Stem cell therapies are hardly new. In fact, they are perennially on the cusp of finding their way into mainstream orthopedic medicine. The problem has long been a lack of reproducible findings – and a prohibitive cost.

At least one half of that equation may finally be getting addressed. Doctors are seeing more consistent results with certain stem cell therapies for orthopedic issues such as knee pain and shoulder pain. The process has remained largely unchanged since the technology was invented/discovered:

Doctors use a needle to extract bone marrow from the crest of the hip bone. It’s then sent to a lab, where it is spun down to get at the layer of stem cells — cells that have the potential to become any type of cell.

The stem cells are then combined with the patient’s platelets, a type of blood cell involved in healing. Then, it’s given back to the patient. The idea is to have the stem cells turn into new tissue and improve pain and function. . . .

Typically, this is done for various inflammatory tendon problems, though it can be used  for hips, knees, shoulders, ankles, and spine. Patients usually notice improvement by three months, with full benefit in one year.

It is a promising approach, although the body of literature on stem cell therapies versus traditional knee surgeries remains in its infancy. The best bet if you’re experiencing chronic knee pain: Visit a San Diego Orthopedic Surgery Center and get a full workup.  You will be counseled on the risks and rewards of the various treatment options available to you, based on your unique situation.  We provide PRP (platelet rich plasma) injections among the other various conservative treatment measures. In addition, we are able to provide the complete array of surgical procedures. This broad and comprehensive approach to treating your pain and dysfunction puts us in a unique position of being able to provide you an honest appraisal of your options. Our goal is to make you better!


The injury tally continues to rise in Sochi, especially on some of the more dangerous, extreme-style downhill events. The grimmest and most terrifying moment of these Olympics came on Saturday, when a freestyle cross skier, Maria Komissarova, broke a vertebra and dislocated her back, leading to an emergency airlift to Germany for multiple orthopedic surgeries.

She is hardly alone. Numerous reports have noted the high numbers for these games, including concussions, knee injuries and plenty of falls:

Norway’s Helene Olafsen had to drop out after she suffered what has been initially reported as a knee injury. Worse still, American Jackie Hernandez will also be withdrawing after taking a fierce blow to the head. During her qualifying run, Hernandez was knocked completely unconscious after a violent impact with the snow. She regained consciousness a few minutes later, and was attempting to speak with the medics who had rushed to her aid. She was taken down the mountain on her own power, but was very unstable on her feet.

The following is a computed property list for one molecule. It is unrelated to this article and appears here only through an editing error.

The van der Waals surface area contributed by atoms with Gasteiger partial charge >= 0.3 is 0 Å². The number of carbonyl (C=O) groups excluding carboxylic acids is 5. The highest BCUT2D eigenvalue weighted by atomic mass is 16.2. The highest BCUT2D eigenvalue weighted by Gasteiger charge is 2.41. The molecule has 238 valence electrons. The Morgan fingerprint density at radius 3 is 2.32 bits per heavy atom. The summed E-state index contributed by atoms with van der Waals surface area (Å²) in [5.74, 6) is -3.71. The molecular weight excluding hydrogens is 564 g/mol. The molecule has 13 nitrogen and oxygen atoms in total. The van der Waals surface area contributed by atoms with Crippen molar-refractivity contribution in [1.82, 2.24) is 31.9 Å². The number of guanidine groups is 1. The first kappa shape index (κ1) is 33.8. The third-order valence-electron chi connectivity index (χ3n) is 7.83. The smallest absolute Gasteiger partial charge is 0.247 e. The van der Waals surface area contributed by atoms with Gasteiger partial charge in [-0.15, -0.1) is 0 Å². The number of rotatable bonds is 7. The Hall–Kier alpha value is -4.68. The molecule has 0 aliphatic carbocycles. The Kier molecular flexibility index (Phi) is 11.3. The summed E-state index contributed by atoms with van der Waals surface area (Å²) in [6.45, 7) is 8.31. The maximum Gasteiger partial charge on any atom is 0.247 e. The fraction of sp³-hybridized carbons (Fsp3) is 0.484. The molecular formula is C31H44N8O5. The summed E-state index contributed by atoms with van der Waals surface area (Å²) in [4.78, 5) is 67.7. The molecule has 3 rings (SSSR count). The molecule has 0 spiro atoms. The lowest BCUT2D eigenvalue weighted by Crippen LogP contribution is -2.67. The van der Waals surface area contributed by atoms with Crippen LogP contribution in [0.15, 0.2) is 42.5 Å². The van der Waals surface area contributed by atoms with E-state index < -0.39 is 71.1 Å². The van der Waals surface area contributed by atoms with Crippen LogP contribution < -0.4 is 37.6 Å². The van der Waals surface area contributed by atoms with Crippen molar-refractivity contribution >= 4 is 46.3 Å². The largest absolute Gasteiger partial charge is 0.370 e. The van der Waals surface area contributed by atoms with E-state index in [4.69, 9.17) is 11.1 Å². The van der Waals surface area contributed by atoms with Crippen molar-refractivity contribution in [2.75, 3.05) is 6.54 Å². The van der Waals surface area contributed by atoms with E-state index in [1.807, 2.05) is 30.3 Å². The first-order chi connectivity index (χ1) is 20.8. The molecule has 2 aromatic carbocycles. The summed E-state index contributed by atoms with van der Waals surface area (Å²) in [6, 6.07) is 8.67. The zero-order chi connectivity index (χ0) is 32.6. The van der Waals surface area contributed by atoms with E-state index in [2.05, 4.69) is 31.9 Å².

As the former Chief of Sports Medicine at the University of California, San Diego, I have spent much of my career tending to athletes and the injuries they incur from pushing the limits. But here in San Diego, orthopedic surgery is just as likely to be indicated for everyday shoulder injuries, knee injuries, and wrist and elbow injuries. The process is the same in either case: careful diagnosis, expert orthopedic surgery when indicated, followed by vigorous and supportive rehabilitation that takes the entire patient’s needs into account.

Such tools are readily available at San Diego Orthopedic Surgery center. Ms. Komissarova is receiving such care in Germany.


Effective shoulder surgery can be a long-lasting solution to certain symptoms of rheumatoid arthritis, researchers have found. A new study out this week in the Journal of Shoulder and Elbow Surgery found strong evidence to suggest that just one procedure may hold up for a decade or more without any need for further interventions:

Scientists from the Mayo Clinic found that 93 percent of rheumatoid arthritis patients who underwent a total shoulder replacement — in which both sides of a shoulder joint are replaced — needed no further surgery on the joint a decade later. The same was true for 88 percent of those undergoing a partial shoulder replacement.

“We were most happy to see the consistency of pain relief and improvement of function among patients,” said study author Dr. John Sperling, an orthopedic surgeon at the clinic in Rochester, Minn. “Shoulder replacement has come a long way over the past 20 to 25 years. It’s a one-hour surgery that requires one night in the hospital, and patients have a 90 percent chance of achieving excellent pain relief.”

And that last part is really the rub. One hour, one night, and you get a new ten-year lease on life.

My San Diego orthopedic surgery practice has long been at the forefront of sophisticated surgical techniques like these, informed largely by my personal experience as Chief of Sports Medicine at the University of California, San Diego.

If you’re suffering from rheumatoid arthritis or you simply do not relish the thought of enduring shoulder pain any longer, feel free to contact the San Diego shoulder surgery experts here.

© 2023 Dr. Robert Afra – San Diego Orthopedic Surgery Shoulder – Knee – Elbow